SAN ANTONIO – Jennifer Shearrer’s son is whistling and she is crying in the examination room at the Ear Institute of Texas.
Her doctor just finished tweaking her new hybrid cochlear implant and when it’s switched on, she can hear high-pitched sounds for the first time since she was a child.
“Okay, now you have to stop,” Shearrer laughs through the tears, noting that the sound is not sweet to her ears.
It’s part of the learning process between her brain and her ear that needs to be trained to accept the noises. Currently it sounds like shrieking, as do so many sounds she had forgotten.
The 34-year old woman did not qualify as a full cochlear implant patient because her hearing of low-pitched sounds was adequate with just a hearing aid. However she totally lost the other end of the register and was having difficulty functioning in her job as a nurse.
Dr. Lance Jackson at the Ear Institute of Texas is the only Texas doctor in a post-Food and Drug Administration approval trial of the device. Jackson said the patients who benefit are different from regular cochlear patients.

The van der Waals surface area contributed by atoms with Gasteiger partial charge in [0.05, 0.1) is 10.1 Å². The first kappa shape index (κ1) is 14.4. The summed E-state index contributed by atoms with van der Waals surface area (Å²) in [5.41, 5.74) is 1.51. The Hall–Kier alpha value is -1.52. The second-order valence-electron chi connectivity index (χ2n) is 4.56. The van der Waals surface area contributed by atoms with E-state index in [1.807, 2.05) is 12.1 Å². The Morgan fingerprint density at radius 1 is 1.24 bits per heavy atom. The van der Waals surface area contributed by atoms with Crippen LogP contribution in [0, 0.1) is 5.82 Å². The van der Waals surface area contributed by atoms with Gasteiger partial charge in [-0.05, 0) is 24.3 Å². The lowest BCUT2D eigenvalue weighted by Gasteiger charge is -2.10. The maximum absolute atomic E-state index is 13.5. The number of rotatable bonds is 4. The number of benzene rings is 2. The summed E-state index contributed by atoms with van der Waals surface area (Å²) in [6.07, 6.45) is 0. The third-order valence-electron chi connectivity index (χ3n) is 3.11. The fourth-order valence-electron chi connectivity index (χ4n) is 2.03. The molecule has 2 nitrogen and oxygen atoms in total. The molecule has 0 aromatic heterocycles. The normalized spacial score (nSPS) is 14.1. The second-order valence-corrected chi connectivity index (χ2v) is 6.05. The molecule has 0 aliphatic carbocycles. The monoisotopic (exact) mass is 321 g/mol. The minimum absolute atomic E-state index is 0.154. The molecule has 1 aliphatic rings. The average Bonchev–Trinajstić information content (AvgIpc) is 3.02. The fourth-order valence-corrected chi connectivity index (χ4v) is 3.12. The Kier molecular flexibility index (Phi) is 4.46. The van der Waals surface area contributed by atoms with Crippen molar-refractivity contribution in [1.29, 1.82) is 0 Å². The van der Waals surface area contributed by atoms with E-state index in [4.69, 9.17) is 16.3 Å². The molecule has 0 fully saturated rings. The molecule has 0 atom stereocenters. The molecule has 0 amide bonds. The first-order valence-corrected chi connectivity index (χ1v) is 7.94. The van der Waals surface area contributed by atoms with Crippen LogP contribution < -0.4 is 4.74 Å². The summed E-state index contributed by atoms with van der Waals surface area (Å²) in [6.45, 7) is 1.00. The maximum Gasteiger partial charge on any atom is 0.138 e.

"They are getting some benefit from their hearing aid, but they are not getting the high-frequency range. The consonant sounds. The S, T, F and they still have trouble distinguishing words," he said.
The surgery is also similar. Patients must recover from any risk of trauma or infection for one month before the implant is activated. Afterward, there is a conditioning process to begin the job of the brain accepting the sounds.
For more information on the new implant, click here.